Savings: Living the good life may still be affordable thanks to listings of cheap places to eat and recommendations for the best bottles of wine under $10.
Photo Credit: Gayot
Description: This site isn’t just used to reserve a table for special events at fine-dining establishments. You can also use OpenTable to search for restaurants nationwide and abroad based on whether they’re good for large groups, open late and most romantic, among other considerations.
Best feature: Easy to make and confirm reservations.
Savings: You can find a restaurant, book a time and a table and have your reservation confirmed in no time. And there’s no fee for the service.
Photo Credit: OpenTable
Description: Dine.com is a browsable, searchable resource with a social networking element as well. Unlike many other restaurant research sites, Dine.com has pages on restaurants from all 50 states.
Best feature: If your favorite restaurant isn’t on here, you can add it. If you own a restaurant, you can build your own Web site free through Dine.com.
Savings: Users often give their own recommendations, and when it’s cheap, they’ll be sure to say so.
Photo Credit: Dine.com
Description: Many towns have Web sites devoted to dining locally, like the Twin Cities Dining Guide for Minneapolis and St. Paul. Reviews are written by locals with similar sensibilities.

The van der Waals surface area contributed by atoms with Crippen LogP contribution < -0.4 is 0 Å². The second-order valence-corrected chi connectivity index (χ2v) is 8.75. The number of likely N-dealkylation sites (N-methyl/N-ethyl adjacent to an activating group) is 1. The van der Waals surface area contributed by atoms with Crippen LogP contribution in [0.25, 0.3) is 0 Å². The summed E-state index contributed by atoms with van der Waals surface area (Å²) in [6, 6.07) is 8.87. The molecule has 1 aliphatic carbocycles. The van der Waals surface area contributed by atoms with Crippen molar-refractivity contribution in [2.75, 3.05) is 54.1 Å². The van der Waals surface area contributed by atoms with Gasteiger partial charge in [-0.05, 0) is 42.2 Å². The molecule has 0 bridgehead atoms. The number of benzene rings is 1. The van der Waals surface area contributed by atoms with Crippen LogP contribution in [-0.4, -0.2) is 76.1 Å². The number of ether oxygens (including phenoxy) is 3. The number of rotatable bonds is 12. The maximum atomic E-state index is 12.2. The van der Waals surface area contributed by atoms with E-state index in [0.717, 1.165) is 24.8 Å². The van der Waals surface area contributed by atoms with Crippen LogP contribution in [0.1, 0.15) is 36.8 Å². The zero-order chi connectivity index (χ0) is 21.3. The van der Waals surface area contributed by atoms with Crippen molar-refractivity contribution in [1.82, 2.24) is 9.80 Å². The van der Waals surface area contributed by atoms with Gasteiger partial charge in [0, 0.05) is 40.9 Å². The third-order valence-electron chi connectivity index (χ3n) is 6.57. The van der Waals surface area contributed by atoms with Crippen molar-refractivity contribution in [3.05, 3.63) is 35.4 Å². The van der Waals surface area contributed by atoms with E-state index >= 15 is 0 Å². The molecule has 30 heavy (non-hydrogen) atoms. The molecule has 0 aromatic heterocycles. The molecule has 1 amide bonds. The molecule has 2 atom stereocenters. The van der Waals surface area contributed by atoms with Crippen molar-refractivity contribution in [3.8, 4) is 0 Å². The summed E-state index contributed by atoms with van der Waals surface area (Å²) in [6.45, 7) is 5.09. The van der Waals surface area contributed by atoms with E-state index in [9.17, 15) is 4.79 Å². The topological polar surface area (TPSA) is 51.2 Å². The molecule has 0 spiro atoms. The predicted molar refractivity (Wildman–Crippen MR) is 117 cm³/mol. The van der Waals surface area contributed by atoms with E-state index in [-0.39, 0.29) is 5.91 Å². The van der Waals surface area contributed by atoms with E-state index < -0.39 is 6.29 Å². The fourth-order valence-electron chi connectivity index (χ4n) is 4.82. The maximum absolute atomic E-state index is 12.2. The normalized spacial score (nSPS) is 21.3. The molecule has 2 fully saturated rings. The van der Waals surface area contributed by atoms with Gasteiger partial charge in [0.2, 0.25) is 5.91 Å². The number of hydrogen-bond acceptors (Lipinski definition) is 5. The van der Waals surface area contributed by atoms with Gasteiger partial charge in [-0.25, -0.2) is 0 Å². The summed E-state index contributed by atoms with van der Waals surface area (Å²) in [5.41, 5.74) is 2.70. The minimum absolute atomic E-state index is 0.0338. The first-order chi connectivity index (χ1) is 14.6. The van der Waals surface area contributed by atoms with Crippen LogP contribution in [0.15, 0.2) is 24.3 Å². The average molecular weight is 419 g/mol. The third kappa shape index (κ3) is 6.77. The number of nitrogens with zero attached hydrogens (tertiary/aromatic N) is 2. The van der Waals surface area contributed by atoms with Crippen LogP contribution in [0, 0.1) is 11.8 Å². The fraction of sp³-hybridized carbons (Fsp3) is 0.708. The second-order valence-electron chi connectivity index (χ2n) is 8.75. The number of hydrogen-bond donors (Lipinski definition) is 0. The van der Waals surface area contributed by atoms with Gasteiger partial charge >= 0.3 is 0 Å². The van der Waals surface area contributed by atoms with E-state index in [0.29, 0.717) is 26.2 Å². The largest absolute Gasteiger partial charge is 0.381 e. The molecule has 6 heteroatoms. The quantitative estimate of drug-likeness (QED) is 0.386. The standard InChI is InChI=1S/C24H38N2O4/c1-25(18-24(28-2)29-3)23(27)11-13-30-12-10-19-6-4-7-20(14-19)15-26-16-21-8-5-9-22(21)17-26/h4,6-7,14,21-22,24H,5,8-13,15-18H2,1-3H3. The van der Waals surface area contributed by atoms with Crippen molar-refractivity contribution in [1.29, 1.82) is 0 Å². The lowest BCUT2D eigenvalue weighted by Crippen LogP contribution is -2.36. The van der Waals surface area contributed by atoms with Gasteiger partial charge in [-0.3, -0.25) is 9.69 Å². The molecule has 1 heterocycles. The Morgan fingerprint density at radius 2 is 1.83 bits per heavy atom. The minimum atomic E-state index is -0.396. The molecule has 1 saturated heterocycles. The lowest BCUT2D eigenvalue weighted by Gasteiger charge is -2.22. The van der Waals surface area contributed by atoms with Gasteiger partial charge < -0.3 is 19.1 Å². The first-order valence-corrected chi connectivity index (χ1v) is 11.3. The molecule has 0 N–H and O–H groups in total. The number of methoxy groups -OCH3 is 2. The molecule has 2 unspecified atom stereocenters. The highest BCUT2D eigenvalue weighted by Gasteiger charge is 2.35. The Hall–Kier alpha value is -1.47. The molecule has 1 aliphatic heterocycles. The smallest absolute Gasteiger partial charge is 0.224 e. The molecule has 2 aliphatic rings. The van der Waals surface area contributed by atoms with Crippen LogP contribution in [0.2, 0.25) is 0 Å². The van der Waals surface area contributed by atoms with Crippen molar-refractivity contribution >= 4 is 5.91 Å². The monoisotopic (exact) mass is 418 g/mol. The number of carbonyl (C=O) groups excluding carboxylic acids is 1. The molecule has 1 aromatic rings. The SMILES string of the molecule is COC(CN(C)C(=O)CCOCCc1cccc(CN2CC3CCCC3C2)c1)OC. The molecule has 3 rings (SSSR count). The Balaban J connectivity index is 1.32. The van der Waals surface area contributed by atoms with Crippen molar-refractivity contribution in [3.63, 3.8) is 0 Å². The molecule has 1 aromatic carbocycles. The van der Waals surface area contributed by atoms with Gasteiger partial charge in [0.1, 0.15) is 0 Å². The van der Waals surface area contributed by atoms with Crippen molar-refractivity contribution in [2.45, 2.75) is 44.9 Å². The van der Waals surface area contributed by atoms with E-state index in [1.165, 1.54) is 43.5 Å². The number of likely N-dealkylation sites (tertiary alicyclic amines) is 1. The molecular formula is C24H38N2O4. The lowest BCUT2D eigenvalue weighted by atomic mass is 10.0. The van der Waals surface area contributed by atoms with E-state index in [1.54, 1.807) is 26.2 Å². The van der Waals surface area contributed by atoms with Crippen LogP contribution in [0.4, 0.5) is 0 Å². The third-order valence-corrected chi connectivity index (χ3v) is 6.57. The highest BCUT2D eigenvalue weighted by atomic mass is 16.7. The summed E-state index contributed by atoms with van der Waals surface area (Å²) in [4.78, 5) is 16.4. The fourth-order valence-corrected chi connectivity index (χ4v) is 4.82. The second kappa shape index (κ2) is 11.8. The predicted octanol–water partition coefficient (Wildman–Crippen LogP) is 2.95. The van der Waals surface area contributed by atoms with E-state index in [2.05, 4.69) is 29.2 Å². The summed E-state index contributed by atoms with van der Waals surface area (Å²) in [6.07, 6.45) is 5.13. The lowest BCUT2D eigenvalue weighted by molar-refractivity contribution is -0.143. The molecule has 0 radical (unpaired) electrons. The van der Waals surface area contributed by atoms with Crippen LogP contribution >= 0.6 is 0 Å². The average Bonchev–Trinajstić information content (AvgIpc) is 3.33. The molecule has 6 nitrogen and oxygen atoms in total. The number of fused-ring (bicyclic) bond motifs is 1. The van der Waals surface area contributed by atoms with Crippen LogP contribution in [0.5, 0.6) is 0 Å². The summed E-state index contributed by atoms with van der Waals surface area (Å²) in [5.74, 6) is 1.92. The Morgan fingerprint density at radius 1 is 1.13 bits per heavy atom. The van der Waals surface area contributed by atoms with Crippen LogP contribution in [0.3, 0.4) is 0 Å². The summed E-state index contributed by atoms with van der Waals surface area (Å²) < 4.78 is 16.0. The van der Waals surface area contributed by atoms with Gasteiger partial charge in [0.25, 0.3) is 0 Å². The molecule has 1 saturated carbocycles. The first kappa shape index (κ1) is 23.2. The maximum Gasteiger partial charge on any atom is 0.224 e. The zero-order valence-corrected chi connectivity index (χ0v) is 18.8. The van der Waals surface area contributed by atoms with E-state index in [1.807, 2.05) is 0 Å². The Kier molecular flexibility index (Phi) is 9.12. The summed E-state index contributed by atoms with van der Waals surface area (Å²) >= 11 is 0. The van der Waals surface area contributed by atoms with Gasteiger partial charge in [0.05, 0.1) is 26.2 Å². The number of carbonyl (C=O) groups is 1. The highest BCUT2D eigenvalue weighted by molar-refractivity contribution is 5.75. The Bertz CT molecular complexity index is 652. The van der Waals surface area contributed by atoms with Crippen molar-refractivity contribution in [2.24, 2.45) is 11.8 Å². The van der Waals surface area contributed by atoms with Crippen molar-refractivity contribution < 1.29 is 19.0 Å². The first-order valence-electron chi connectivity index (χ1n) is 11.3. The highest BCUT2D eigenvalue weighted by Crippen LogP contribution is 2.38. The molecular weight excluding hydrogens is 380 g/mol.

Best feature: Restaurants are often closed on holidays, leaving some of those who don’t want to cook out of luck. But the Twin Cities guide lists restaurants that are open on specific holidays.
Savings: Some local Web sites, like the Kansas City Restaurant Guide, offer printable coupons for local restaurants.
Photo Credit: Twin Cities Dining Guide
Description: Zagat is one of the most well-known resources for restaurant information, but you have to subscribe to get access to its ratings and reviews for at least $2.08 per month.
Best feature: Recently Closed listings. It can be pretty embarrassing to bring a date to a restaurant that no longer exists, especially if there are no other good restaurants in the area.
Savings: If you’re very particular about quality of food and service and you dine out frequently, Zagat ratings may be worth the money. Plus, the Web site’s Events and Deals section for select cities is accessible to nonmembers as well.
Photo Credit: Zagat